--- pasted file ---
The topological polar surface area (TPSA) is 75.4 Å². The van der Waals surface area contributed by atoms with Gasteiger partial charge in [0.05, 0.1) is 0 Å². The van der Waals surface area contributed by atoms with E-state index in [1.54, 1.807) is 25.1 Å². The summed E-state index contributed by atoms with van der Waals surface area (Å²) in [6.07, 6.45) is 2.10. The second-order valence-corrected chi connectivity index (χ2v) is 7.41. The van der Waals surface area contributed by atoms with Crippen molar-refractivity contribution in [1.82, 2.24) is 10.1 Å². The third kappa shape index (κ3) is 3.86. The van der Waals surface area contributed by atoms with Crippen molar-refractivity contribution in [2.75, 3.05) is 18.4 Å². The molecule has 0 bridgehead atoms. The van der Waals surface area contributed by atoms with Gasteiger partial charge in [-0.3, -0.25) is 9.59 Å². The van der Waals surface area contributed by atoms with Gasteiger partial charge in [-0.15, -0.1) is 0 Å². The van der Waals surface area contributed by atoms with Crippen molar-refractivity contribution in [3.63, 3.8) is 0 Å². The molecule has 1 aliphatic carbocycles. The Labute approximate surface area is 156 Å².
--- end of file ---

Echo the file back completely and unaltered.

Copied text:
The topological polar surface area (TPSA) is 75.4 Å². The van der Waals surface area contributed by atoms with Gasteiger partial charge in [0.05, 0.1) is 0 Å². The van der Waals surface area contributed by atoms with E-state index in [1.54, 1.807) is 25.1 Å². The summed E-state index contributed by atoms with van der Waals surface area (Å²) in [6.07, 6.45) is 2.10. The second-order valence-corrected chi connectivity index (χ2v) is 7.41. The van der Waals surface area contributed by atoms with Crippen molar-refractivity contribution in [1.82, 2.24) is 10.1 Å². The third kappa shape index (κ3) is 3.86. The van der Waals surface area contributed by atoms with Crippen molar-refractivity contribution in [2.75, 3.05) is 18.4 Å². The molecule has 0 bridgehead atoms. The van der Waals surface area contributed by atoms with Gasteiger partial charge in [-0.3, -0.25) is 9.59 Å². The van der Waals surface area contributed by atoms with Gasteiger partial charge in [-0.15, -0.1) is 0 Å². The van der Waals surface area contributed by atoms with Crippen molar-refractivity contribution in [3.63, 3.8) is 0 Å². The molecule has 1 aliphatic carbocycles. The Labute approximate surface area is 156 Å².